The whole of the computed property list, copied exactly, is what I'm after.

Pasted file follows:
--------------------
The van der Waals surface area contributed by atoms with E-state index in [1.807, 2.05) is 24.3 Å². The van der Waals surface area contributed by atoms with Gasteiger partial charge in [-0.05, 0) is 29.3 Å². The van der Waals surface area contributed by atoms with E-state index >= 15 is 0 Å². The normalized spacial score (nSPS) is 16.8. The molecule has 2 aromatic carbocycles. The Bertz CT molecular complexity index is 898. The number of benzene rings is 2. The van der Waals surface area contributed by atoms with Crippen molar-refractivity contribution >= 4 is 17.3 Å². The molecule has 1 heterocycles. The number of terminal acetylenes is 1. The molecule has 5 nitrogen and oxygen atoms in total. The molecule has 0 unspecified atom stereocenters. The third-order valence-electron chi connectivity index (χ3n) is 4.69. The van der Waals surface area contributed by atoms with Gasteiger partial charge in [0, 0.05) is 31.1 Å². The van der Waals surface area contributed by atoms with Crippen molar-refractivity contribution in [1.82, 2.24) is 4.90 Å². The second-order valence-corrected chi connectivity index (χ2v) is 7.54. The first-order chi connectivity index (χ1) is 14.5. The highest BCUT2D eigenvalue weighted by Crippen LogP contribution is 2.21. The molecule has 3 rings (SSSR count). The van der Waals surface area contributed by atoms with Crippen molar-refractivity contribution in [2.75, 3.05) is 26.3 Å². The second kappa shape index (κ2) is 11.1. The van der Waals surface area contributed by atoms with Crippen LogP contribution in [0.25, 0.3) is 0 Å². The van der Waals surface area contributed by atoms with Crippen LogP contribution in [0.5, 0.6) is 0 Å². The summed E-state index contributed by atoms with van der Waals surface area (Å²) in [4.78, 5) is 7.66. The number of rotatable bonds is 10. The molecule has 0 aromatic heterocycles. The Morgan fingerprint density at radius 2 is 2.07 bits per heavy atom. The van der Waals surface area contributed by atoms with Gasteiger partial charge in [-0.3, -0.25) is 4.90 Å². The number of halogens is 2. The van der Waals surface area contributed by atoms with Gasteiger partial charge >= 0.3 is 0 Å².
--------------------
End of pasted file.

The van der Waals surface area contributed by atoms with E-state index in [1.807, 2.05) is 24.3 Å². The van der Waals surface area contributed by atoms with Gasteiger partial charge in [-0.05, 0) is 29.3 Å². The van der Waals surface area contributed by atoms with E-state index >= 15 is 0 Å². The normalized spacial score (nSPS) is 16.8. The molecule has 2 aromatic carbocycles. The Bertz CT molecular complexity index is 898. The number of benzene rings is 2. The van der Waals surface area contributed by atoms with Crippen molar-refractivity contribution >= 4 is 17.3 Å². The molecule has 1 heterocycles. The number of terminal acetylenes is 1. The molecule has 5 nitrogen and oxygen atoms in total. The molecule has 0 unspecified atom stereocenters. The third-order valence-electron chi connectivity index (χ3n) is 4.69. The van der Waals surface area contributed by atoms with Gasteiger partial charge in [0, 0.05) is 31.1 Å². The van der Waals surface area contributed by atoms with Crippen molar-refractivity contribution in [1.82, 2.24) is 4.90 Å². The second-order valence-corrected chi connectivity index (χ2v) is 7.54. The first-order chi connectivity index (χ1) is 14.5. The highest BCUT2D eigenvalue weighted by Crippen LogP contribution is 2.21. The molecule has 3 rings (SSSR count). The van der Waals surface area contributed by atoms with Crippen molar-refractivity contribution in [2.75, 3.05) is 26.3 Å². The second kappa shape index (κ2) is 11.1. The van der Waals surface area contributed by atoms with Crippen LogP contribution in [0.25, 0.3) is 0 Å². The van der Waals surface area contributed by atoms with Crippen LogP contribution in [0.5, 0.6) is 0 Å². The summed E-state index contributed by atoms with van der Waals surface area (Å²) in [4.78, 5) is 7.66. The number of rotatable bonds is 10. The molecule has 0 aromatic heterocycles. The Morgan fingerprint density at radius 2 is 2.07 bits per heavy atom. The van der Waals surface area contributed by atoms with Gasteiger partial charge in [-0.3, -0.25) is 4.90 Å². The number of halogens is 2. The van der Waals surface area contributed by atoms with Gasteiger partial charge >= 0.3 is 0 Å².